# (2016 Edition) - Predict your chances for Ontario schools. Generate your OLSAS cGPA, L2, & B3

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(This is a follow up to this old thread. If you want some background on how this whole thing started, look there.)

Hey everyone! It's your favourite amateur statistician who, with two weeks to go before 2L starts, has nothing better to do than work on things like this Many of you probably remember the old chances predictor. Well, I've updated it for 2016 with fresh data and a new model. I had this whole long explanation typed up with extended details, but Chrome is pretty useless and closes with no confirmation if you accidentally press Ctrl+Q (I tried to press Ctrl+Tab to switch tabs. Oops), so all of it is lost. I guess it's an opportunity to exercise brevity. So off we go:

Data

I gathered about 1,000 data points from 2011-2016 from the accepted and rejected threads on the forums. I included, in addition to cGPA and LSAT like last time, L2 scores (more on that in a bit). I used these data points to generate models for five Ontario schools: Ottawa, U of T, Queen's, Osgoode, and Western. I didn't include Windsor or Lakehead, because like last time there either was no significant correlation between stats and acceptances (Windsor) or there wasn't enough data (Lakehead). I thought about expanding to other provinces, but the OLSAS scale that Ontario uses makes things really simple; once you get out of province, standardizing the data becomes much more difficult.

For the purposes of the binary logistic regressions, I used significance of p <= 0.2 (hey, this isn't hard science; get out of here with your p <= 0.1 or p <= 0.05). Anything above that I just discarded. Cutoffs for the accepted/rejected points varied between 0.5 and 0.78, depending on the school. I was trying to shoot for at least 80% accuracy in both accepted/rejected, with a bit of bias towards false negatives (I'm pessimistic by default) than the opposite.

Model

I took a different approach than last time, where I only regressed CGPA and LSAT. This time, I also took in to consideration L2 as well as the effect of moderators. What's a moderator, you ask? A moderator is a variable that has an effect on another variable. For example, if I say LSAT moderates cGPA, it means that a high LSAT can potentially boost the effect of a low cGPA in order to improve your chances (this is a fairly simplified explanation but it will suffice for our purposes; if you're super curious, here's a more detailed explanation).

The result was that three schools (Osgoode, Queen's, and Western) had significantly stronger models when I included a variable describing LSAT's moderation of cGPA. Unfortunately, the effects of L2 on any of the schools was inconclusive. This likely stemmed from the fact that not everyone included their L2 scores (especially in rejected threads) and thus I had to throw out the variable completely. It was the same case with U of T and B3, though it's very clear that B3 would have been a better choice than cGPA (ever so slightly, anyway). This is a limitation of the state of the data and not reflective of the schools admissions practices per se.

Results

• U of T: I wasn't able to use B3 like I wanted, but cGPA is only slightly less accurate (at least given the data set). The model accounts for about 54% of the effect on admission.
• Queen's: LSAT moderates cGPA. L2 wasn't significant enough to include. The model accounts for about 60% of the effect on admission.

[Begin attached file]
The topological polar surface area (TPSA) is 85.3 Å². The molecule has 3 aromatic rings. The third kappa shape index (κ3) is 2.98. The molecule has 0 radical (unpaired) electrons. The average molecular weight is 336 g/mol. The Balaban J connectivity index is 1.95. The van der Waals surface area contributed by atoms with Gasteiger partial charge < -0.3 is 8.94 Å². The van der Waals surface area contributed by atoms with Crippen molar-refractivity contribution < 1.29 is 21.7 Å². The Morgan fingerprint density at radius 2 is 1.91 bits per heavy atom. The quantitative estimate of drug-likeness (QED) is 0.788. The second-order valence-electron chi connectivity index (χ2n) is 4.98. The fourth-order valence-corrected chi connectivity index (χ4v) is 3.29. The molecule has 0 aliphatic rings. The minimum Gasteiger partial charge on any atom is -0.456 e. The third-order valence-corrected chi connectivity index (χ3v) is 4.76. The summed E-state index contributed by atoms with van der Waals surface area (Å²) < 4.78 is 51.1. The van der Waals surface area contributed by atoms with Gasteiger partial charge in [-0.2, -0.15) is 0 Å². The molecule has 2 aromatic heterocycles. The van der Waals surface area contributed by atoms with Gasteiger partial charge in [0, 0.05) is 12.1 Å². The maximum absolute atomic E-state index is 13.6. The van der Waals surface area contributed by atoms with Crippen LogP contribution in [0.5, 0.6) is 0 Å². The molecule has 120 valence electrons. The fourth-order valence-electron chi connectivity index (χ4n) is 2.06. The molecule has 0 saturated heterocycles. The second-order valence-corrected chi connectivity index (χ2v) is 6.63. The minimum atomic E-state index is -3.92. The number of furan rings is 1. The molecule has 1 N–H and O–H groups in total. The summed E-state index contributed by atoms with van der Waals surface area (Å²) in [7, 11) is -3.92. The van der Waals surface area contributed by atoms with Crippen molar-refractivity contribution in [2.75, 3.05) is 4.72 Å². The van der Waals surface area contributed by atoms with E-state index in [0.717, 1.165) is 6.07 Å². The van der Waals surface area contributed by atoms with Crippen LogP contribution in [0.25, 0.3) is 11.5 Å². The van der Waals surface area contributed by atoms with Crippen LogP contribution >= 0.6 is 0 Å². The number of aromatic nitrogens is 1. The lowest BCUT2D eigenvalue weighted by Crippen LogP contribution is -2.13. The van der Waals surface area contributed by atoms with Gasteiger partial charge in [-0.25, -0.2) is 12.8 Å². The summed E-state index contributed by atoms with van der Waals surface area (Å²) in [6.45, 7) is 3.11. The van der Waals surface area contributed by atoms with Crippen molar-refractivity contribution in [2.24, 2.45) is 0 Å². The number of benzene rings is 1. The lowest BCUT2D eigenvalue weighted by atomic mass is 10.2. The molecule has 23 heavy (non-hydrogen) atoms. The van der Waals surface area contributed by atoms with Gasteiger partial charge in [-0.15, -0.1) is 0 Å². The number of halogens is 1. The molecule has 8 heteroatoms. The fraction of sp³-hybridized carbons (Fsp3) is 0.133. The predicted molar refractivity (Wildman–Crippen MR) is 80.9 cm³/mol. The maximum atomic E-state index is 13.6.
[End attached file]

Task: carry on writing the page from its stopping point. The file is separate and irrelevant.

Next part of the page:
• Western: LSAT moderates cGPA. Again, L2 wasn't significant enough to include. Accounts for about 47% of the effect on admission.
• Osgoode: LSAT moderates cGPA. L2 isn't a factor at all at Oz (unlike with Western and Queen's, where it was easy to see there was an effect but it wasn't usable for the model). Accounts for about 61% of the effect on admission.
• Ottawa: Straight up LSAT and cGPA. In fact, LSAT is nearly irrelevant, as was evidenced last time. L2 has no effect either. Ottawa must also have some sort of X factor, however, as only 25% of one's admission is accounted for by this data.

The table on this page gives some more stats, including means and medians of accepted applicants for each school.

Conclusion

I'm pleased with how the updated model turned out, especially with the moderation interactions between cGPA and LSAT. You can check it out yourself here. The results page is a bit different; in lieu of raw percentages, I opted for displaying a range of chances along with a description of what that range means. I think this method is a bit better in presenting the information as raw numbers tend to be somewhat meaningless for many people (including me).

As before, the actual predictions are useless if you're a splitter (very high LSAT and very low cGPA or vice-versa). And finally, don't use the predictions to make life-altering decisions; it's not a substitute for critical thought and the data could very well be extremely wrong.

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Hey all -

Just a quick note that this thread should not turn into a generic "chances" thread like the last one did on occasion.

So if you just want to know your chances, post a new topic WITH YOUR GPA AND LSAT INCLUDED IN THE TITLE and make sure to mention where you are applying, applicable last two / best two calculations, and whatever soft factors you deem relevant. Helpful to note if it isn't the regular category too - mature and access categories have different criteria.

Any chances posts that ignore this request will be spliced into their own topic and I may even use an amusing title.

Thanks

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This is incredible! Well done!!

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After punching in the CGPA and LSAT values, I noticed that as my CGPA decreases; I have a better chance at getting into Queens.

LSAT 157

L2 3.78

(CGPA 3.78)

When I punch in LSAT 157, CGPA 3.5; I seem to have better chances at getting into Queens. Something wrong with the formula?

(strong LORs and ECs -- I founded a social enterprise that focuses on food literacy and skills training)

Edited by TielliFan
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According to program, I have better chances at getting into Queens with a CGPA of 3.5 than I do with a CGPA of a 3.78 (LSAT the same). Something wrong with the formula maybe?